How to Drastically Increase Youth Voter Participation and Reduce Inequities in Turnout

CIRCLE Associate Director Abby Kiesa presents the Growing Voters report, which details ways that institutions and groups can better support young voters and foster democratic participation.

Institutions and communities have not been doing their part to prepare the nation’s young people to participate in democracy, according to a new report from the Center for Information & Research on Civic Learning and Engagement (CIRCLE) at Tufts University’s Jonathan M. Tisch College of Civic Life. The report recommends that groups committed to voter growth must adopt a new paradigm to grow voters, eliminate inequities in turnout, and create a more representative electorate. 

The CIRCLE Growing Voters report and framework, introduced this week at an event with civic leaders in Washington, D.C., features exclusive data on the barriers that prevent youth under age 30 from participating in elections, and offers specific recommendations to inform voter engagement work in 2022 and in the future.

The report and its executive summary can be accessed here. On June 14, CIRCLE held a virtual event, open to media and to the public, to share major findings and recommendations from the report.

“The last two elections featured major increases in voter turnout, but we should not be satisfied,” said Kei Kawashima-Ginsberg, Newhouse Director of CIRCLE. “Youth remain underrepresented in the electorate and participation remains highly inequitable, with some young people’s voting rates as much as 40 points higher than others. That leads to some young people’s views being disregarded in our democracy, and points to a failure of institutions whose role it is to prepare young people to sustain our Republic. We have to do better.”

The CIRCLE Growing Voters report outlines why many current youth voter engagement efforts have been insufficient. It details a shift from short-term voter mobilization to a developmental approach that helps all youth learn about elections.

Newly released data based on an exclusive survey of teens (ages 14-17), CIRCLE survey data from the past two national elections, analyses of voter files, and extensive past research on youth civic education and engagement inform the report’s calls to action:

  • Civic Learning Isn’t Reaching All Youth: 31% of teens, ages 14-17, who were interested in learning about the 2020 election could not take a course on U.S. politics/government in school.
  • Lack of Information = Lack of Registration: 22% of youth, ages 18-21, who were not registered to vote in the 2020 election said they didn’t know how to do it.
  • Campaigns Are Missing or Ignoring Youth: 46% of youth, ages 18-29, weren’t contacted by either major political party or campaign in 2020.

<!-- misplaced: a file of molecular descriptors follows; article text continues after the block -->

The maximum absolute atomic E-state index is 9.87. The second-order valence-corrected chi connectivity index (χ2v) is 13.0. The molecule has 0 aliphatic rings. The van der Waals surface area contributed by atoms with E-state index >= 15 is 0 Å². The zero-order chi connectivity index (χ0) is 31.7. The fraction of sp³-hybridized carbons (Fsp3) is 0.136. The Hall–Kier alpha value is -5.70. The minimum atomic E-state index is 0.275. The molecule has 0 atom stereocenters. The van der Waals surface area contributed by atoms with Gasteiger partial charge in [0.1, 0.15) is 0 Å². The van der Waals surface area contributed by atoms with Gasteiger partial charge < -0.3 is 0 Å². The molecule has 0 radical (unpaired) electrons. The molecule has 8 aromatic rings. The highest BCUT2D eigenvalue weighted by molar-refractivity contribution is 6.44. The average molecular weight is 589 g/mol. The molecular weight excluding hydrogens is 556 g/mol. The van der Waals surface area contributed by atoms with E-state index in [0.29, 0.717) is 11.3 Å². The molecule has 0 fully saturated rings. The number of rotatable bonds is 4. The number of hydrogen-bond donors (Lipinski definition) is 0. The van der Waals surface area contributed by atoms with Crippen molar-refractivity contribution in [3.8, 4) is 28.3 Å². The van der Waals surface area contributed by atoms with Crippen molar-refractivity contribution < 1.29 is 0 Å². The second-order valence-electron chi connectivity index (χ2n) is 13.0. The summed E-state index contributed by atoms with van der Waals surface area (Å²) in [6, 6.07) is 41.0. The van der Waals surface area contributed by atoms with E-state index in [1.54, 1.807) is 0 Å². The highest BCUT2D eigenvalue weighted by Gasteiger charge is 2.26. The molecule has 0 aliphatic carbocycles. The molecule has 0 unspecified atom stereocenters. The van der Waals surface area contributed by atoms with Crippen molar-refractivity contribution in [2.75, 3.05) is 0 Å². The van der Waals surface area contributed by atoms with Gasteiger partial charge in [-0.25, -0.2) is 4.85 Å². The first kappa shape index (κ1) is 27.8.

• Electoral Policies and Programs Are Underutilized: Youth voter registration is 9 points higher in places where youth can pre-register to vote at age 16 or 17, but less than half of states allow it. Youth poll workers programs benefit teens and communities, but in 2020 only 2% of poll workers were under 18.
  • It’s Not Apathy: More than 75% of young people say that they have a responsibility to get involved, that they should participate in political activity, and that young people have the power to change the country.

“This report underscores what we’ve learned in two decades of research on youth political engagement: young people have the potential and the desire to lead at the ballot box and beyond,” says Abby Kiesa, deputy director of CIRCLE. “But, as a country, we haven’t given them all the opportunities and the support to fulfill that potential, or we’ve done it for some youth while leaving others neglected by our democratic institutions,” 

The report includes far-reaching, detailed recommendations for nearly a dozen fields and institutions that have a role to play in preparing youth for democracy:

  • Civic education must reach all youth, feature comprehensive nonpartisan teaching about elections, include key civic skills like media literacy, and help students develop their voice and power as future voters.
  • Election officials must center their efforts on expanding the electorate by giving newly eligible voters and others who haven’t participated before the practical information they need to register and cast a ballot.
  • Policymakers must pass and implement policies that make it easier to bring youth into elections, like pre-registration and lowering the voting age to 16 in local elections.
  • Political campaigns and candidates must abandon the “likely voter” model of mobilization that often neglects newly eligible voters and others who aren’t yet on the voter rolls, as well as meaningfully partner with youth on outreach efforts that go beyond just asking for a young person’s vote.
  • News and other media organizations must see informing young voters as a central part of their civic mission, cover politics and elections in ways that are relevant to youth, and create opportunities for young people to inform reporting and tell their stories.
  • Social media and digital platforms must use their powerful tools and audiences to connect youth with information about elections and to foster valuable media-making that helps youth feel engaged.
  • Community organizations and local groups must serve as political homes for youth, creating pathways to electoral participation centered on the issues youth care about or the communities where they live.
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